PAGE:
Morning Toilette caused uproar when it was first exhibited in Kyoto in 1895, as did his other paintings shown at the yōga salon later that year. The following year, together with Kume Keiichirō, he formed a new group known as the Hakubakai (‘The White Horse Society’), to promote yōga painting in its thirteen exhibitions until it dissolved in 1911.
He was appointed director of a new department of Western Painting at the forerunner of Tokyo National University of Fine Arts and Music.
His triptych of nudes Wisdom Impression Sentiment (before 1898) won a silver medal at the International Exposition held in Paris in 1900, and in 1910 he was appointed an Imperial Court painter.
Kume Keiichirō (久米 桂一郎) (1866-1934)
Born in Saga (then known as Hizen) in the far west of Japan, he went to Paris, where he studied in the atelier of Raphael Collin alongside his friend Kuroda Seiki, and in the Académie Colarossi. He spent periods painting in Barcelona and Île-de-Bréhat.
He returned to Japan in 1893, where he worked with Kuroda and the Hakubakai to modernise Japanese painting, and was appointed a professor in Kuroda’s new department in Tokyo.
Fujishima Takeji (藤島 武二) (1867-1943)
Although he started to learn nihonga painting, he became attracted to yōga style, and became a pupil of Yamamoto Hōsui. Kuroda Seiki attracted him to teach at the Tokyo Art School, and he became a member of the Hakubakai. His style progressively diverged from that of Kuroda, and changed more markedly after he spent five years in France and Italy. When in France he studied under Fernand Cormon rather than Collin, then learned portraiture under Carolus-Duran in Rome, where he painted this well-known work, Black Fan (黒扇) (1908-9).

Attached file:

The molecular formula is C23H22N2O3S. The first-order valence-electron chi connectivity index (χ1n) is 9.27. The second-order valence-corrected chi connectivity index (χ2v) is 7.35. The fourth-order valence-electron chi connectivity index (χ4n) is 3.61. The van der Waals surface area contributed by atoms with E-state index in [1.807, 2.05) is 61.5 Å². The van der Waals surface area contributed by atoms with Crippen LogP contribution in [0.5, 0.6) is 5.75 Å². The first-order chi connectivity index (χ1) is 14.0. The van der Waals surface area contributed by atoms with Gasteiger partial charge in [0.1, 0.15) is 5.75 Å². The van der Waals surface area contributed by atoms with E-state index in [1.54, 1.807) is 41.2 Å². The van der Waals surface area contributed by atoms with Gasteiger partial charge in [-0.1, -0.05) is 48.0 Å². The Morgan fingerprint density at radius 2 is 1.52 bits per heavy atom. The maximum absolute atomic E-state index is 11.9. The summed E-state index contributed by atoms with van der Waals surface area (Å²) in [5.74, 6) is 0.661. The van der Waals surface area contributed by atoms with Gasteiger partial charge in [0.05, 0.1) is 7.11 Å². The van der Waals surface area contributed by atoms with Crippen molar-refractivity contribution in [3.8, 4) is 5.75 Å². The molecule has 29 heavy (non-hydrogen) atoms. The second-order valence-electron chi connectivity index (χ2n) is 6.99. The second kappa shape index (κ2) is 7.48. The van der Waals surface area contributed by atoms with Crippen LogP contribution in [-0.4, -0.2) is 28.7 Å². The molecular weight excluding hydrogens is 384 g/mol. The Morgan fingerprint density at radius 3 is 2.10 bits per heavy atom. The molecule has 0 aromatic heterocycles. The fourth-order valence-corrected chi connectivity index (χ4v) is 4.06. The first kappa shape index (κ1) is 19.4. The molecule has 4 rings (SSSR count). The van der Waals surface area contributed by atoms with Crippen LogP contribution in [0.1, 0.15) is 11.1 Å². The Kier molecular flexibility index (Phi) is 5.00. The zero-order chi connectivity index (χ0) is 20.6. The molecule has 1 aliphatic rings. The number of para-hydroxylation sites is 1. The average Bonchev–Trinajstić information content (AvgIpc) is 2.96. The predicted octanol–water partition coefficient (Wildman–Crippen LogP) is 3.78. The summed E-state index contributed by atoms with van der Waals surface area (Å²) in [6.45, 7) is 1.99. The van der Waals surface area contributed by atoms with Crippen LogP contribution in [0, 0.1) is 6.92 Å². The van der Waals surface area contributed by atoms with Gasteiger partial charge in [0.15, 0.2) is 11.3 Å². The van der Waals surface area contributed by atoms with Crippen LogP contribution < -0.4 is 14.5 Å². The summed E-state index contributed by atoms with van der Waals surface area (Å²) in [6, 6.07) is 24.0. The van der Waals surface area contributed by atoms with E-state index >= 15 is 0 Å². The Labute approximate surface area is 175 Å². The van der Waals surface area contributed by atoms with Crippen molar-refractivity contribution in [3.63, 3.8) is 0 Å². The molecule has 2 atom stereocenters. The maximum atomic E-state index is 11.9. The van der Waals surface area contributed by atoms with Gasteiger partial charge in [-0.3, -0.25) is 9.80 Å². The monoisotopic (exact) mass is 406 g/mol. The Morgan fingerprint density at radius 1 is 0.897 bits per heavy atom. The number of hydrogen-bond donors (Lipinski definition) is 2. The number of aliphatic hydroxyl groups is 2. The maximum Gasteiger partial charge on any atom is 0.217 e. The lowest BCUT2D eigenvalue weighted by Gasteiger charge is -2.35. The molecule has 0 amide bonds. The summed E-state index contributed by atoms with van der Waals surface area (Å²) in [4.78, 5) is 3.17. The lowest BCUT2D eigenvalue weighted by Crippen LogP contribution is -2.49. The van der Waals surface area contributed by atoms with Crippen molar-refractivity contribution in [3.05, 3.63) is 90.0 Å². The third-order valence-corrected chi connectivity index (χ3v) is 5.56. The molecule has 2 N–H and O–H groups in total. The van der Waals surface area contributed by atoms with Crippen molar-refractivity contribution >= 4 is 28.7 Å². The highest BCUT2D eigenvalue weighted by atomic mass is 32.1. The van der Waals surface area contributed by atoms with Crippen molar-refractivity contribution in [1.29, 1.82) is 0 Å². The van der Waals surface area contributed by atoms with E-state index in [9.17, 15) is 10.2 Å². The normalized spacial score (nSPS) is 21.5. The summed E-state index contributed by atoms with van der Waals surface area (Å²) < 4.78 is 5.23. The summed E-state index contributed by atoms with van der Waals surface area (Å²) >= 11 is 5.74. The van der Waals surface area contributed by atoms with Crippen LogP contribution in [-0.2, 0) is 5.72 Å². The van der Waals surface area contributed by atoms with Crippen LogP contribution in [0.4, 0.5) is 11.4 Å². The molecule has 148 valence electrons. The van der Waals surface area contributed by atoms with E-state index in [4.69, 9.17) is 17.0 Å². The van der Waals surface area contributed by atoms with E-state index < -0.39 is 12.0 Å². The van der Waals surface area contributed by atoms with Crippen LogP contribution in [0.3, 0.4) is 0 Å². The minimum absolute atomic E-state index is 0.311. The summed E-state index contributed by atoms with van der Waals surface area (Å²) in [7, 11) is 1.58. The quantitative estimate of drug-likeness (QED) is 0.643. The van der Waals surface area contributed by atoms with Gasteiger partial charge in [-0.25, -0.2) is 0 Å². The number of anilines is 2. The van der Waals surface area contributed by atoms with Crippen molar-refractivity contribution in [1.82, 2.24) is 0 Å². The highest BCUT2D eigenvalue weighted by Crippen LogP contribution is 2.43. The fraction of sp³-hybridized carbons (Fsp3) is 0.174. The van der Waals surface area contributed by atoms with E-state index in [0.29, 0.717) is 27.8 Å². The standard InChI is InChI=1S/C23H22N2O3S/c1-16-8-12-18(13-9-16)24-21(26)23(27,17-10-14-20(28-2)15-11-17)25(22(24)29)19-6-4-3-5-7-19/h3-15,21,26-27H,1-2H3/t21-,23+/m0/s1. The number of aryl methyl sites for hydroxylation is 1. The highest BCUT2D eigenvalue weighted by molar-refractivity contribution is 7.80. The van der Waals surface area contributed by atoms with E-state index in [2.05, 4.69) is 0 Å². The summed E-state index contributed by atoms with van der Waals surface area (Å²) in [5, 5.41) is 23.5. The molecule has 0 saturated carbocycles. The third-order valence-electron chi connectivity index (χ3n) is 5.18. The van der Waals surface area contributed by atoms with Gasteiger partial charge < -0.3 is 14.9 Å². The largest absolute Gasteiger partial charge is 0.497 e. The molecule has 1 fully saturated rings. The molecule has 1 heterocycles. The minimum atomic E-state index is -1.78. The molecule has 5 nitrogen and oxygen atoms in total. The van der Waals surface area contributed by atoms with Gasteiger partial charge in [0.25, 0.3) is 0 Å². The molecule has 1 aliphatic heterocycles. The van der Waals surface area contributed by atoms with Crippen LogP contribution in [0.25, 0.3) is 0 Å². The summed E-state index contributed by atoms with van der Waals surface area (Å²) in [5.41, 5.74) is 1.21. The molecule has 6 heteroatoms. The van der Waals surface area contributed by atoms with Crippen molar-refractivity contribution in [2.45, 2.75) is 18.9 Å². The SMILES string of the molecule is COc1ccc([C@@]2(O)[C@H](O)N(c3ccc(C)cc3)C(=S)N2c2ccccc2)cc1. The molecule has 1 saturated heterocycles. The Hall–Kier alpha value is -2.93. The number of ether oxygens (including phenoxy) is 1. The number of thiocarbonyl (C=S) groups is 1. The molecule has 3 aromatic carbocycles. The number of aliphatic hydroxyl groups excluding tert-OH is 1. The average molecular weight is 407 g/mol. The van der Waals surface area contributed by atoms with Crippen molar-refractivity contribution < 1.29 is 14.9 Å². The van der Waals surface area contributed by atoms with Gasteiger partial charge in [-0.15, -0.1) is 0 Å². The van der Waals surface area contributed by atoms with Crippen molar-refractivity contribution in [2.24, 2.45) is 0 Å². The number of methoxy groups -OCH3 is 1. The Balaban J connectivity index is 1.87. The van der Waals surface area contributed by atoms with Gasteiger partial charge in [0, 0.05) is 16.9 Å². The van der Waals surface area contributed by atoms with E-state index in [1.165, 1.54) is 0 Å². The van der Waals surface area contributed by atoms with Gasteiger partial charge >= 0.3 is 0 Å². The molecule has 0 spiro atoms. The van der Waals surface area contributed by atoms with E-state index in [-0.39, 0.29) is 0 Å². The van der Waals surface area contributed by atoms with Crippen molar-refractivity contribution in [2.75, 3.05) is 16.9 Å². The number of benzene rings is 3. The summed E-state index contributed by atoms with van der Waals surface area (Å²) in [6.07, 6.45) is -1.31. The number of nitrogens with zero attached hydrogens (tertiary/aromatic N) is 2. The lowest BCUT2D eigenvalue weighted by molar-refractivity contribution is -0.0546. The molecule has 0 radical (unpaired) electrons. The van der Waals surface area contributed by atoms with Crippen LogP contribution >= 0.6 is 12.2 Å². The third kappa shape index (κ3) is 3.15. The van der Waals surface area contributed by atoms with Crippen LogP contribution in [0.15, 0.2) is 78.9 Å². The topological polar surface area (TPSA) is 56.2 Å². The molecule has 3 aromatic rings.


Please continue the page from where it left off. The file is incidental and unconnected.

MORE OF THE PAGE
When he returned to Japan in 1910, he was appointed a professor at the Tokyo Art School, and was one of the first to receive the Order of Culture in recognition of his achievements.
Shigeru Aoki (青木 繁) (1882-1911)
Enrolled as a special student at the Tokyo Art School in 1900, he developed a Romantic style during his brief career, which ended in his death at the age of 28 from tuberculosis.
Paradise Under the Sea (わだつみのいろこの宮) (1907) is based on a legend from the Nihon Shoki, in which Yama Sachihiko, a hunter, borrows his brother’s fishing gear to go to sea. When he descends into the sea in search of a lost hook, he meets and marries Toyotama-hime, Princess of Rich Jewels. This painting depicts Yama Sachihiko (top) looking down from a sacred tree and falling in love with Toyotama-hime (left).